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Etiology, Treatment Outcome and Prognostic Factors among Patients with Secondary Peritonitis at Bugando Medical Centre, Mwanza, Tanzania

Mabewa, A., Seni, J., Chalya, P. L., Mshana, S. E. and Gilyoma, J. M. (2015) Etiology, Treatment Outcome and Prognostic Factors among Patients with Secondary Peritonitis at Bugando Medical Centre, Mwanza, Tanzania. World Journal of Emergency Surgery. ISSN 1749-7922

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Secondary peritonitis due to perforation of the gastrointestinal tract is one of the most common surgical emergencies all over the world and is associated with significantly morbidity and mortality. Previous studies conducted at Bugando Medical Centre (BMC) were retrospective and each was focused on single etiology; therefore there was an obvious need to evaluate the etiologies, treatment outcome and their prognostic factors altogether. This was a descriptive cross-sectional study involving patients with secondary peritonitis admitted at BMC from May 2014 to April 2015. Sociodemographic and clinical characteristics among consented patients were collected using questionnaires. Peritoneal aspirate, biopsy and blood were collected perioperatively and processed using standard operating procedures. Analysis was done using STATA version 11 software. The study enrolled 97 patients with the female to male ratio of 1:1.8 and approximately 41.2 % (40/97) were in their third and fourth decades of life. Only 3 (3.09 %) patients arrived to the hospital within 24 hours of onset of illness, 26 (26.80 %) patients presented with shock and HIV seropositivity among all patients was 13.40 % (13/97). The common etiologies of secondary peritonitis were perforated appendicitis 23 (23.71 %), peptic ulcer disease 18 (18.56 %), ischemia 18 (18.56 %) and typhoidal perforation 15 (15.46 %). Of the 97 patients, 35 (36.08 %) had complications and 15 (15.46 %) died. Presence of premorbid illness and post-operative complication were found to be associated with death (p values = 0.004 and <0.001 respectively). The most common etiologies of secondary peritonitis at BMC are perforated appendicitis, peptic ulcer disease, ischemia and typhoidal perforation. Premorbid illness and postoperative complications in this setting are associated with death and as the matter of fact proper screening on admission should be done to identify patients with premorbid illness and confer prompt management.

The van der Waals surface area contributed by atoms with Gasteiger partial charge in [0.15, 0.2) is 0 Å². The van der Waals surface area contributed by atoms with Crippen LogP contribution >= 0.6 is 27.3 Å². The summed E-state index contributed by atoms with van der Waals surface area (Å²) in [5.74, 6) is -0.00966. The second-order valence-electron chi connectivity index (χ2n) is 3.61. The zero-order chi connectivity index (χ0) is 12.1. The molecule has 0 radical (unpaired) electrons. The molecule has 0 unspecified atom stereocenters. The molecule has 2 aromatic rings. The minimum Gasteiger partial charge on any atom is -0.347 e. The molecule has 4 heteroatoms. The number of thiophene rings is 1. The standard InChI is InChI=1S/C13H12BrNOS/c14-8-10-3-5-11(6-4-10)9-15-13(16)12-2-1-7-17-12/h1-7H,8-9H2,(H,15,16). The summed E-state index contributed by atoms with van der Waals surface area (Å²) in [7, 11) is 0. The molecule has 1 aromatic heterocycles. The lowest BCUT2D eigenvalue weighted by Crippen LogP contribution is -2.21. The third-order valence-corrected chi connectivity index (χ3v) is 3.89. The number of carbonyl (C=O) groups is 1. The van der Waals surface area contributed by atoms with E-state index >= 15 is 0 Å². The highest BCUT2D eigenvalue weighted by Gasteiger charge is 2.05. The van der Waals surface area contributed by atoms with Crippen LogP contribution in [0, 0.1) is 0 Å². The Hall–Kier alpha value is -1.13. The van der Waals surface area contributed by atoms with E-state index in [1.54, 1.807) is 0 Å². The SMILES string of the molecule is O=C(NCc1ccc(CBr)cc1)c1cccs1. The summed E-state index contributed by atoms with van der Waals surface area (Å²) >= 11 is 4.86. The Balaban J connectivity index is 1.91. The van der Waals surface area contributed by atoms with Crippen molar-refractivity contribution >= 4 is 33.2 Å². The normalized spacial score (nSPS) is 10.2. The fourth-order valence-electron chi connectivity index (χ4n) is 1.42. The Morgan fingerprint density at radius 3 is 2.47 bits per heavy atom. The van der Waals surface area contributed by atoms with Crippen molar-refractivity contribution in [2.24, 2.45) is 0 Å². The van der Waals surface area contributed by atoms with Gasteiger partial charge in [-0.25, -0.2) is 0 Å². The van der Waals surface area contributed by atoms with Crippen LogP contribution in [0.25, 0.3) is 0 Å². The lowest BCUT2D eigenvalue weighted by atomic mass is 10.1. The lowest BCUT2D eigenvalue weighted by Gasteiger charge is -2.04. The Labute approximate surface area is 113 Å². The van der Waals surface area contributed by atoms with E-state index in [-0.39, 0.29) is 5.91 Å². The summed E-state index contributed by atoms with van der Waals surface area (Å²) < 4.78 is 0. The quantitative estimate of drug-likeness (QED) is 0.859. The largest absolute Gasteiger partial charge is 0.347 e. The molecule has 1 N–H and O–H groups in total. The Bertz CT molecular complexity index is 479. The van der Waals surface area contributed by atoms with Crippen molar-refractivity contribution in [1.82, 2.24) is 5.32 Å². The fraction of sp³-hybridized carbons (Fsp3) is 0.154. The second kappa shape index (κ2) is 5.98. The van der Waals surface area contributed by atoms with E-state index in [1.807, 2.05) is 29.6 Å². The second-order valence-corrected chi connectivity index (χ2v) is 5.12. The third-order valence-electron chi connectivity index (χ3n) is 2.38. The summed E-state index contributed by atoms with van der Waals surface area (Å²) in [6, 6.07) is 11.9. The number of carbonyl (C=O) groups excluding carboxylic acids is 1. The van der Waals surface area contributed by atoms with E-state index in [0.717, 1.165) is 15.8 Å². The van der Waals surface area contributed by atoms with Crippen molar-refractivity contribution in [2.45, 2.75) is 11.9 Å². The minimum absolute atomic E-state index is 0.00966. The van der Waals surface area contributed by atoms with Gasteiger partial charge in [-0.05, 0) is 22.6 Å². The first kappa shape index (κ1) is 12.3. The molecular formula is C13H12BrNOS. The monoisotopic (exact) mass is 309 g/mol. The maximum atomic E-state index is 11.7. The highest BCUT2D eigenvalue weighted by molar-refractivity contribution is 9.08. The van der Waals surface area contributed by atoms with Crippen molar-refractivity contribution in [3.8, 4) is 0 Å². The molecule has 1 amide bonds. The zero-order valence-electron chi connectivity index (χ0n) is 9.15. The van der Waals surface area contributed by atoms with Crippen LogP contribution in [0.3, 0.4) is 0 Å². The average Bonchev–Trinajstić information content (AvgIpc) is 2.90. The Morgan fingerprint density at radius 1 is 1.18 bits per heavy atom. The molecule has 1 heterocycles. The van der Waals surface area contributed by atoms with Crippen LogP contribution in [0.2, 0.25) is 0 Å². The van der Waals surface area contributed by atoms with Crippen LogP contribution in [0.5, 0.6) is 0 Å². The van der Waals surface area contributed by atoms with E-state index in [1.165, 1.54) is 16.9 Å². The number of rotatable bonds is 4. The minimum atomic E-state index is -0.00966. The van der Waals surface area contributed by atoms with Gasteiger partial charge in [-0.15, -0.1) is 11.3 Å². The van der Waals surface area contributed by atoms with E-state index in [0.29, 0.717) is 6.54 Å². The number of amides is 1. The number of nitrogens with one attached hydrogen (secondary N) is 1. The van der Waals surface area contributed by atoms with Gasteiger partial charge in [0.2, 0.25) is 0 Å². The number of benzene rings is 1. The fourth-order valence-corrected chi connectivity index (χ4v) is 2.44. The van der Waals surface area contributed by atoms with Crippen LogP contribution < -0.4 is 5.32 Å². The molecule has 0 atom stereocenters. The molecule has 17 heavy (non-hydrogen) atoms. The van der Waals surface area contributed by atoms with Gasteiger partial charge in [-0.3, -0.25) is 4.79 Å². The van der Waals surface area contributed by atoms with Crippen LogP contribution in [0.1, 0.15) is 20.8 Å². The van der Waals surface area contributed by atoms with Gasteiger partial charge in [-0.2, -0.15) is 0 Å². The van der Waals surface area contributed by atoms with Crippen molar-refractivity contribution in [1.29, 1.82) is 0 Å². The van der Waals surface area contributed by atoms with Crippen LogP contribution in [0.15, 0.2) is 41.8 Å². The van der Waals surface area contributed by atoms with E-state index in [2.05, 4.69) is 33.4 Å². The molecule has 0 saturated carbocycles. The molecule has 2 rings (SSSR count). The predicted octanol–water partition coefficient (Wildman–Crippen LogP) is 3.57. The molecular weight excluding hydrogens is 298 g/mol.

Item Type: Article
Keywords: Etiology, Treatment outcome, Prognostic factors, Secondary peritonitis, Tanzania
Subjects: Emerging and Re-emerging Infectious Diseases
Divisions: Catholic University of Health and Allied Sciences (CUHAS)
Depositing User: Mr Joseph Madata
Date Deposited: 07 Jan 2016 08:47
Last Modified: 07 Jan 2016 08:47

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